I have a small confession. I’ve kinda been half-assing this whole weight loss/healthy lifestyle thing.  I’m not horrified but what I look like, not that I’m in love with what I see either…. I’m just okay, fine, complacent. So I was doing the Weight Watchers thing, just, complacently. Not really putting much effort into it, not really exercising as much as I could. I was choosing to put it on a back burner and it didn’t really bother me all that much.

Then I went to the doctor this week. And my choices? Have been taken away. I am Diabetic. Type 2.  Funny thing about it? I knew it was coming. I’ve had gestational diabetes with all of my pregnancies. My mom is a diabetic. I’ve never been able to handle lots of sugar (No, I actually don’t like ice cream. Weird, I know) So when my doctor told me, I wasn’t surprised. I wasn’t confused. I wasn’t, anything. Just complacent.

 And the thing is? This is probably exactly what I needed. Because I’m a “rebel” at heart. Always have been. Don’t speed? Watch me. You can’t eat that way and lose weight? WATCH ME.  It’s a conundrum that makes as much since to me as it does you. Self sabotage, complacency, whatever. I just didn’t have my heart in the right place.

 So this was exactly what I needed. Because now? It’s NOT an option. And as funny as it seems? It’s the most liberating feeling in the world.


6 responses to “Complacency

  1. Um? You’re crazy…but I like that in a girl! My dad was diagnosed with type 2 diabetes about 10 years ago, and he’s done really well, but I think, in the back of my head, that ‘s one of the reasons I’ve decided to clean up the whole way I eat and think about food….because I could lose weight just by eating less, but I want the healthy glowing future too…and not even so much for myself, crazily enough, but for the two crazy, saucy, beautiful children pulling on my leg as I type.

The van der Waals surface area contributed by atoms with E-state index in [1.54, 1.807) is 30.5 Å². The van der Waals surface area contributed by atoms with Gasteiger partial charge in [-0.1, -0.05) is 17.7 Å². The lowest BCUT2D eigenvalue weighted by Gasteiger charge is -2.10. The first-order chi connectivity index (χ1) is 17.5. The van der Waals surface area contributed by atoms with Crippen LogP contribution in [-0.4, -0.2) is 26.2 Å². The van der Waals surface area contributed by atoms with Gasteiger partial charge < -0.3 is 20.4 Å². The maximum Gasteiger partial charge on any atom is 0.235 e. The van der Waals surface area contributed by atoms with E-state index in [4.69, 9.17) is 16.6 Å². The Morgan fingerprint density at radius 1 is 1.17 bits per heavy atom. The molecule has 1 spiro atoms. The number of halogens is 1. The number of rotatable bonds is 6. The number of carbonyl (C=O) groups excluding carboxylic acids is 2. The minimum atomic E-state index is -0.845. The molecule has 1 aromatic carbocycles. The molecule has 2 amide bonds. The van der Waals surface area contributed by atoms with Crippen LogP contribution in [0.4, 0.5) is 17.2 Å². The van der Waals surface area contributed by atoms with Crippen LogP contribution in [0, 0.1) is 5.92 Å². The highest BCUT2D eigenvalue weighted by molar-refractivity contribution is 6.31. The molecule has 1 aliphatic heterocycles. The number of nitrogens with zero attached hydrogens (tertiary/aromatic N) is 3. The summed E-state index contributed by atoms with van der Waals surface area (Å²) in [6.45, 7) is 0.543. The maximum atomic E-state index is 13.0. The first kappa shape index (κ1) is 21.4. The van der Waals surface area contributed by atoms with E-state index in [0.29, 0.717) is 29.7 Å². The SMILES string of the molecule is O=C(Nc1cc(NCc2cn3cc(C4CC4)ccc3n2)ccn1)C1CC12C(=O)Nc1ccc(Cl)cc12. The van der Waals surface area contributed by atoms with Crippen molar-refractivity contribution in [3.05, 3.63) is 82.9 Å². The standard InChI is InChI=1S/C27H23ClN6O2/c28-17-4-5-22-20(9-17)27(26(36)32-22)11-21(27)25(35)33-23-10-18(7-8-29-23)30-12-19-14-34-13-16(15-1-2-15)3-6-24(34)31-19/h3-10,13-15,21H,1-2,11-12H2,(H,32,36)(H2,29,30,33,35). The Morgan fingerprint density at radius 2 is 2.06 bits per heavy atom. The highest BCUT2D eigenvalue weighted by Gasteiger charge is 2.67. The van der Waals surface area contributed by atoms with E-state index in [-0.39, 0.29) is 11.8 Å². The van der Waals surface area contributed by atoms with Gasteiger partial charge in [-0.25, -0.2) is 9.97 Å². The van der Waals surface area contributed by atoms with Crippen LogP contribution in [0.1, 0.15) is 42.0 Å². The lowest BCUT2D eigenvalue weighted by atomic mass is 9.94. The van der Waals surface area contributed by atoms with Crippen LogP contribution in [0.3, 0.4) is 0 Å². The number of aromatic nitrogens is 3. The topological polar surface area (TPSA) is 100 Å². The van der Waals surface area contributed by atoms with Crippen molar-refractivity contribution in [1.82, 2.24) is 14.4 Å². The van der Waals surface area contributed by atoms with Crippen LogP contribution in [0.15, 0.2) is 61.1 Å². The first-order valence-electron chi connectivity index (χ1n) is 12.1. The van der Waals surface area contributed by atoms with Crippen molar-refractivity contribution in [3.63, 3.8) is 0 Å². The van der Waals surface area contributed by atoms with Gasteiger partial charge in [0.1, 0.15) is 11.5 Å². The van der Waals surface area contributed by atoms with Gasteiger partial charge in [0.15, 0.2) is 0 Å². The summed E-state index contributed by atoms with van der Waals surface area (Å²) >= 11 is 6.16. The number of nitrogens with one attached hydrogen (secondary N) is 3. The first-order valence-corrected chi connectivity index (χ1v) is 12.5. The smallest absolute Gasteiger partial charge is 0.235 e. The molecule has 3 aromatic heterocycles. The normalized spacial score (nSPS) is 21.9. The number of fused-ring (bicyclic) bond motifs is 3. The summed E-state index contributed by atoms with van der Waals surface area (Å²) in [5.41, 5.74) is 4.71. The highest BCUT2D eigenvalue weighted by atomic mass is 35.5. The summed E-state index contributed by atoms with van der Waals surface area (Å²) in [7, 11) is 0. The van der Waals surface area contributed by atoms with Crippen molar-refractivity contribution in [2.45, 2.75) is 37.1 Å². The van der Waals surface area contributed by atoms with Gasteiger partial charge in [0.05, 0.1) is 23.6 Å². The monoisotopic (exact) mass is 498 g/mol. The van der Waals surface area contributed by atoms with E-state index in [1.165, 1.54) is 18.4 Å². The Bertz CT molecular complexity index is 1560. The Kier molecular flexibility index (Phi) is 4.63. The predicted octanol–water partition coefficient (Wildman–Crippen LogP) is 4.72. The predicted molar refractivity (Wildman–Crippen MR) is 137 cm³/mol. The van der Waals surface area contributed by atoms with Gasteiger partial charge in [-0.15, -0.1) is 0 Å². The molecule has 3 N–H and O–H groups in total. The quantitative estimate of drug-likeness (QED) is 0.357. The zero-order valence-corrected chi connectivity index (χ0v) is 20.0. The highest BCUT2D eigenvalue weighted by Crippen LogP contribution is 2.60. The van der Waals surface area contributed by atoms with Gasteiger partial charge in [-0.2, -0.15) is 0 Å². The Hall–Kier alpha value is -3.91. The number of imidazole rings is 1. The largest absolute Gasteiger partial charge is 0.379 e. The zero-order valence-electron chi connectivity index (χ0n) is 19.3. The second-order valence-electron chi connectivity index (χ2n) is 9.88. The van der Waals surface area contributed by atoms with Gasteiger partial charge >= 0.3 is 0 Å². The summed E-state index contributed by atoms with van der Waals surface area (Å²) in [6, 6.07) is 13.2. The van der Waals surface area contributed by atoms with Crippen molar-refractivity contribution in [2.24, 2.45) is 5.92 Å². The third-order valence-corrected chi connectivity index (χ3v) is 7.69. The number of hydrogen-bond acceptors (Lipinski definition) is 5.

I’m glad that the diagnosis hasn’t knocked you for a loop, but if you need any support, let me know!

  2. I’m so sorry about your diagnosis and hope that you can get things equalized quickly.

    Before I got started on my weight loss, I was at risk of developing diabetes — too heavy, too much sugar in my diet, etc. I’m hoping that I’ve made enough changes in time.

  3. I can’t believe you are so Ok with the diagnosis, you are a strong woman. I really hope all goes well.

  4. My mum, who has been a size 26 most of her adult life was diagnosed with diabetes last summer. She’s now a 16.

    She says she’ll look at a food she shouldn’t eat and think to herself, “Death, dismemberment, blindness”, over and over. Suddenly, it doesn’t look so tempting. She’s finding joy in the foods she should and can eat and is happier than she’s been in a long, long time.

  5. Oh, Caroline… I have erased everything I wanted to say because it sounded stupid. I hate that word too. You seem so confident in your words. Are you ok with it all?

  6. Ahhh crap. Sorry about the big “D” , but it IS one of those things with a more immediate sort of feedback method to poor food choices. As in, eat a doughnut equals bloodsugar spike and you feel crappy. Or eat balanced and healthy equals feeling good today. Most of us don’t pay that sort of immediate price, so we kind of practice stoopid behaviors and lousy food choices for longer than we should. Not precisely a “silver lining,” but there ya go.

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